We spoke with BrightSource CEO John Woolard earlier this week about CSP economics and the newly announced molten-salt storage technology that BrightSource will incorporate into its concentrated solar power systems. Woolard hinted that there were more and bigger announcements to come.
We didn't expect them to come so soon.
The soon-to-IPO mega-startup just filed a license application with the California Energy Commission (CEC) for the 500-megawatt Hidden Hills Solar Electric Generating System (HHSEGS).
For the updated GTM CSP Project Tracker (list of all 40+ CSP projects in the US) - click here for a 2-page document with a detailed map and spreadsheet.
Woolard told Greentech Media that BrightSource's next generation of plants will be much larger, thereby improving efficiency, lowering cost-per-watt, and bringing down LCOE.
The firm is raising the power of their modular field from 130 megawatts (like at Ivanpah) to 250 megawatts at future deployments. This helps the economics, as doubling the capacity only increases the power block costs by 40 percent. BrightSource is also increasing the height of the central power tower from about 450 feet tall to a massive 750 feet high.
That's amazingly tall, but not yet in the Enviromission category.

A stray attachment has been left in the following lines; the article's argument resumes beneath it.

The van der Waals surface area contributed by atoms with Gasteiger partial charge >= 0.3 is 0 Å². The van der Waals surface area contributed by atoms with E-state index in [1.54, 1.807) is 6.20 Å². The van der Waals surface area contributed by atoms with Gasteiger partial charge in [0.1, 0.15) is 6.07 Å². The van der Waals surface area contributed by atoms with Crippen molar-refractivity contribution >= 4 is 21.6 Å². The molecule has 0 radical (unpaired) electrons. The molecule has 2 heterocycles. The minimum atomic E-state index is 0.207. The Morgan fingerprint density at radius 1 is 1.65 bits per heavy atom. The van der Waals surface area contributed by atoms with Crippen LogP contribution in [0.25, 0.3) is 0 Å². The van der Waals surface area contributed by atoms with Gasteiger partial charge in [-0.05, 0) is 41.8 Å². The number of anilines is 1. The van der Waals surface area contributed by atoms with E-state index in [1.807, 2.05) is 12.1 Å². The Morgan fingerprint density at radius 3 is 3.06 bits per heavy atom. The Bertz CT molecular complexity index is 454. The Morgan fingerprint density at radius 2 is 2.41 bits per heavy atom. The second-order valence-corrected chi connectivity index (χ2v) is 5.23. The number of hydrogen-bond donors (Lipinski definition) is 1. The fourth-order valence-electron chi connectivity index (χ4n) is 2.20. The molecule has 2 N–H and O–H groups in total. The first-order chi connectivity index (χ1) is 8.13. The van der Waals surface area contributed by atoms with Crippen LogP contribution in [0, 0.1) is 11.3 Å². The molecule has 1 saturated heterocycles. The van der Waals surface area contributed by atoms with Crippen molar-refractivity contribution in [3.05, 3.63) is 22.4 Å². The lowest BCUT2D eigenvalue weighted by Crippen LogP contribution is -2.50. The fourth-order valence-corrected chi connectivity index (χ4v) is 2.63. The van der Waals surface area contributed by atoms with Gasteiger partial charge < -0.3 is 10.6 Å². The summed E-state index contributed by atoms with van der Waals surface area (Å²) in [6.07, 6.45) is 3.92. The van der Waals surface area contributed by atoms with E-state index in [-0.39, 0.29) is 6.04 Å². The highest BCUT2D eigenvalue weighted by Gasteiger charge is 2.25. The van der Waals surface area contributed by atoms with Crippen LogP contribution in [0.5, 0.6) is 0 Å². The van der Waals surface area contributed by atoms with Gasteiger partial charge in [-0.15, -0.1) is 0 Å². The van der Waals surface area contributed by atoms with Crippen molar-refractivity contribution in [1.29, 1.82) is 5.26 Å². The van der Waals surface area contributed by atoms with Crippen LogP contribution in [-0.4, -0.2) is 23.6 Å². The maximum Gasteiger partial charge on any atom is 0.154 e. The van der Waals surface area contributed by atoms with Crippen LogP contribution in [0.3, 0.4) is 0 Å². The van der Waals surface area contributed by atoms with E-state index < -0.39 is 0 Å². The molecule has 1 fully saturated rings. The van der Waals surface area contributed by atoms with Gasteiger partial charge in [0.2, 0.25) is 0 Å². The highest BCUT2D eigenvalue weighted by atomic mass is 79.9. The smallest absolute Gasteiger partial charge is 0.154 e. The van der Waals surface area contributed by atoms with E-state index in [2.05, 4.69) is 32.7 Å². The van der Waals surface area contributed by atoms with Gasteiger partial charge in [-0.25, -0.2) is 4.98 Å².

The increased height "allows the heliostat rows to be placed closer together, with the mirrors at a steeper angle. This substantially reduces mirror shading and allows more heliostats to be placed per acre. More megawatts can be generated per acre and the design is more efficient overall," according to the license application.
A spokesperson at BrightSource claimed that the new design was "far more land-efficient because we can concentrate more heliostats in a smaller area of land. We estimate that Hidden Hills uses about one-third less land than competing PV and trough plant in energy production (acres per megawatt-hour)."
According to the CEC filing, "HHSEGS will be located on approximately 3,277 acres (5.12 square miles) of privately owned land in Inyo County, California, adjacent to the Nevada border. The project site is approximately 18 miles south of Pahrump, Nevada, and approximately 45 miles west of Las Vegas, Nevada."
BrightSource is supposedly in its pre-IPO "quiet period" but being anything but quiet.
Unlike the Ivanpah project, HHSEGS will have to be financed without the benefit of DOE loan guarantees. And unlike the Ivanpah project, Hidden Hills will be on private land, potentially decreasing the tortoise-intensity of the project.
Tags: abengoa, abengoa solar, alan salzman, brightsource, brightsource energy, bse, concentrated solar power, csp, energy storage, energy storage system, gemasolar, john woolard, molten salt, solar power, solar power with energy storage